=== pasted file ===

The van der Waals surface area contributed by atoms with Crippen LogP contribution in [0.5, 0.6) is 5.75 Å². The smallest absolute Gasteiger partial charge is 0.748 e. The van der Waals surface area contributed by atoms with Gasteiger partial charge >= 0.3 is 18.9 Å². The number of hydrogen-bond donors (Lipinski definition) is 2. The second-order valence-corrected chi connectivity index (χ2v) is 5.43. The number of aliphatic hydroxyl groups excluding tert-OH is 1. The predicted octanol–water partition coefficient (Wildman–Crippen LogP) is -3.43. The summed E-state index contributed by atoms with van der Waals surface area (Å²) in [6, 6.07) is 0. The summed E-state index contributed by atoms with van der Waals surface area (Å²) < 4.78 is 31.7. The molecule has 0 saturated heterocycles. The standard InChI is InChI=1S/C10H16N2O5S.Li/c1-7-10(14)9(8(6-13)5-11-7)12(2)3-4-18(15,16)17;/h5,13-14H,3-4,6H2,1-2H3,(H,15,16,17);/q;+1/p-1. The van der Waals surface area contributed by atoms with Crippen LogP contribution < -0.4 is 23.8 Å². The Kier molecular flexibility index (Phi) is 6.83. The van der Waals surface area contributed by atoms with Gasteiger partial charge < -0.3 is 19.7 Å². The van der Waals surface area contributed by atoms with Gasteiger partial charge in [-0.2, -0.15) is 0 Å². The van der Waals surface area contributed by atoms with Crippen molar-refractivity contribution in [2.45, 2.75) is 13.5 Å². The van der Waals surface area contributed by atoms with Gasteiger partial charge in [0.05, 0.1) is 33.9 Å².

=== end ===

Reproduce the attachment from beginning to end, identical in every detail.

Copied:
The van der Waals surface area contributed by atoms with Crippen LogP contribution in [0.5, 0.6) is 5.75 Å². The smallest absolute Gasteiger partial charge is 0.748 e. The van der Waals surface area contributed by atoms with Gasteiger partial charge >= 0.3 is 18.9 Å². The number of hydrogen-bond donors (Lipinski definition) is 2. The second-order valence-corrected chi connectivity index (χ2v) is 5.43. The number of aliphatic hydroxyl groups excluding tert-OH is 1. The predicted octanol–water partition coefficient (Wildman–Crippen LogP) is -3.43. The summed E-state index contributed by atoms with van der Waals surface area (Å²) in [6, 6.07) is 0. The summed E-state index contributed by atoms with van der Waals surface area (Å²) < 4.78 is 31.7. The molecule has 0 saturated heterocycles. The standard InChI is InChI=1S/C10H16N2O5S.Li/c1-7-10(14)9(8(6-13)5-11-7)12(2)3-4-18(15,16)17;/h5,13-14H,3-4,6H2,1-2H3,(H,15,16,17);/q;+1/p-1. The van der Waals surface area contributed by atoms with Crippen LogP contribution < -0.4 is 23.8 Å². The Kier molecular flexibility index (Phi) is 6.83. The van der Waals surface area contributed by atoms with Gasteiger partial charge < -0.3 is 19.7 Å². The van der Waals surface area contributed by atoms with Gasteiger partial charge in [-0.2, -0.15) is 0 Å². The van der Waals surface area contributed by atoms with Crippen molar-refractivity contribution in [2.45, 2.75) is 13.5 Å². The van der Waals surface area contributed by atoms with Gasteiger partial charge in [0.05, 0.1) is 33.9 Å².